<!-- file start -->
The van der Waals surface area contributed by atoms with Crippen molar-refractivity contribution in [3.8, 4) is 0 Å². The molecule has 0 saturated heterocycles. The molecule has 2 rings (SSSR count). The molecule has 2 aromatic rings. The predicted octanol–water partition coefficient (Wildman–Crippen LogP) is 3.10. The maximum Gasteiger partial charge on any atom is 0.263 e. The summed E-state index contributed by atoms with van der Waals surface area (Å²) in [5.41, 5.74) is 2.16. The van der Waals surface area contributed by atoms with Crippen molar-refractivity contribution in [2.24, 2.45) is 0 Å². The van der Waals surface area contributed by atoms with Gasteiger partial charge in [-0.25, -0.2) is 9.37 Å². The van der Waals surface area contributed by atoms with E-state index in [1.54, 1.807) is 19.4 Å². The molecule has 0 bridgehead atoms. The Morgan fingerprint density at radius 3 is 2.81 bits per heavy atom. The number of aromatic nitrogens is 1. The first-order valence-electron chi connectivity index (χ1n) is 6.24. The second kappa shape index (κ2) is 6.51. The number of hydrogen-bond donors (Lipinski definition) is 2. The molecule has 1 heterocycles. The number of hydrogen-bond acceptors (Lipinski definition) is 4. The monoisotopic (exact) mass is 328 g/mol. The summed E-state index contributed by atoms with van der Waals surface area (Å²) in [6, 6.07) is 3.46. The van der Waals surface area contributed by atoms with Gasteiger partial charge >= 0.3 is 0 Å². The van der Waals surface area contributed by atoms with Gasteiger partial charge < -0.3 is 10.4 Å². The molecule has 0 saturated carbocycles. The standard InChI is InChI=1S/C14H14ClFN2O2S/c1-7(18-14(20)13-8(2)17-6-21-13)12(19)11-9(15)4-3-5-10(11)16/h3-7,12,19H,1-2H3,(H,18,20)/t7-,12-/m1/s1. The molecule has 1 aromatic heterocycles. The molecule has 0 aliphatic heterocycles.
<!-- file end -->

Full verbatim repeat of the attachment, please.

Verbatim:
The van der Waals surface area contributed by atoms with Crippen molar-refractivity contribution in [3.8, 4) is 0 Å². The molecule has 0 saturated heterocycles. The molecule has 2 rings (SSSR count). The molecule has 2 aromatic rings. The predicted octanol–water partition coefficient (Wildman–Crippen LogP) is 3.10. The maximum Gasteiger partial charge on any atom is 0.263 e. The summed E-state index contributed by atoms with van der Waals surface area (Å²) in [5.41, 5.74) is 2.16. The van der Waals surface area contributed by atoms with Crippen molar-refractivity contribution in [2.24, 2.45) is 0 Å². The van der Waals surface area contributed by atoms with Gasteiger partial charge in [-0.25, -0.2) is 9.37 Å². The van der Waals surface area contributed by atoms with E-state index in [1.54, 1.807) is 19.4 Å². The molecule has 0 bridgehead atoms. The Morgan fingerprint density at radius 3 is 2.81 bits per heavy atom. The number of aromatic nitrogens is 1. The first-order valence-electron chi connectivity index (χ1n) is 6.24. The second kappa shape index (κ2) is 6.51. The number of hydrogen-bond donors (Lipinski definition) is 2. The molecule has 1 heterocycles. The number of hydrogen-bond acceptors (Lipinski definition) is 4. The monoisotopic (exact) mass is 328 g/mol. The summed E-state index contributed by atoms with van der Waals surface area (Å²) in [6, 6.07) is 3.46. The van der Waals surface area contributed by atoms with Gasteiger partial charge >= 0.3 is 0 Å². The van der Waals surface area contributed by atoms with Gasteiger partial charge < -0.3 is 10.4 Å². The molecule has 0 saturated carbocycles. The standard InChI is InChI=1S/C14H14ClFN2O2S/c1-7(18-14(20)13-8(2)17-6-21-13)12(19)11-9(15)4-3-5-10(11)16/h3-7,12,19H,1-2H3,(H,18,20)/t7-,12-/m1/s1. The molecule has 1 aromatic heterocycles. The molecule has 0 aliphatic heterocycles.